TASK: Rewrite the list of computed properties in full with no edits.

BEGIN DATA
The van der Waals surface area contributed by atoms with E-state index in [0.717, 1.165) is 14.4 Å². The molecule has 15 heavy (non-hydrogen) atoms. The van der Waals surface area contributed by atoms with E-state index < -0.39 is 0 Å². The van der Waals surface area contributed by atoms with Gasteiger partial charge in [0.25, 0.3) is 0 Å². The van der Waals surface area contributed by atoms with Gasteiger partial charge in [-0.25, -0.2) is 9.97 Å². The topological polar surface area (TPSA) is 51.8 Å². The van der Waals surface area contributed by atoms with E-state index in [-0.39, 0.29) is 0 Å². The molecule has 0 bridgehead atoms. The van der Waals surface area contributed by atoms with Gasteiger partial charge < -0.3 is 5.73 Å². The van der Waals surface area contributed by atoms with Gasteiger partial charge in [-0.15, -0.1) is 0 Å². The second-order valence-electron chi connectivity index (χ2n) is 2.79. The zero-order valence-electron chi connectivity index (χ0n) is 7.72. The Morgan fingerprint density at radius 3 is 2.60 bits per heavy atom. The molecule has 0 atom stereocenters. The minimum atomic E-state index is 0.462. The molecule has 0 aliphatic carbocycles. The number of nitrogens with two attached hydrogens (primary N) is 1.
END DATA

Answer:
The van der Waals surface area contributed by atoms with E-state index in [0.717, 1.165) is 14.4 Å². The molecule has 15 heavy (non-hydrogen) atoms. The van der Waals surface area contributed by atoms with E-state index < -0.39 is 0 Å². The van der Waals surface area contributed by atoms with Gasteiger partial charge in [0.25, 0.3) is 0 Å². The van der Waals surface area contributed by atoms with Gasteiger partial charge in [-0.25, -0.2) is 9.97 Å². The topological polar surface area (TPSA) is 51.8 Å². The van der Waals surface area contributed by atoms with E-state index in [-0.39, 0.29) is 0 Å². The molecule has 0 bridgehead atoms. The van der Waals surface area contributed by atoms with Gasteiger partial charge < -0.3 is 5.73 Å². The van der Waals surface area contributed by atoms with Gasteiger partial charge in [-0.15, -0.1) is 0 Å². The second-order valence-electron chi connectivity index (χ2n) is 2.79. The zero-order valence-electron chi connectivity index (χ0n) is 7.72. The Morgan fingerprint density at radius 3 is 2.60 bits per heavy atom. The molecule has 0 atom stereocenters. The minimum atomic E-state index is 0.462. The molecule has 0 aliphatic carbocycles. The number of nitrogens with two attached hydrogens (primary N) is 1.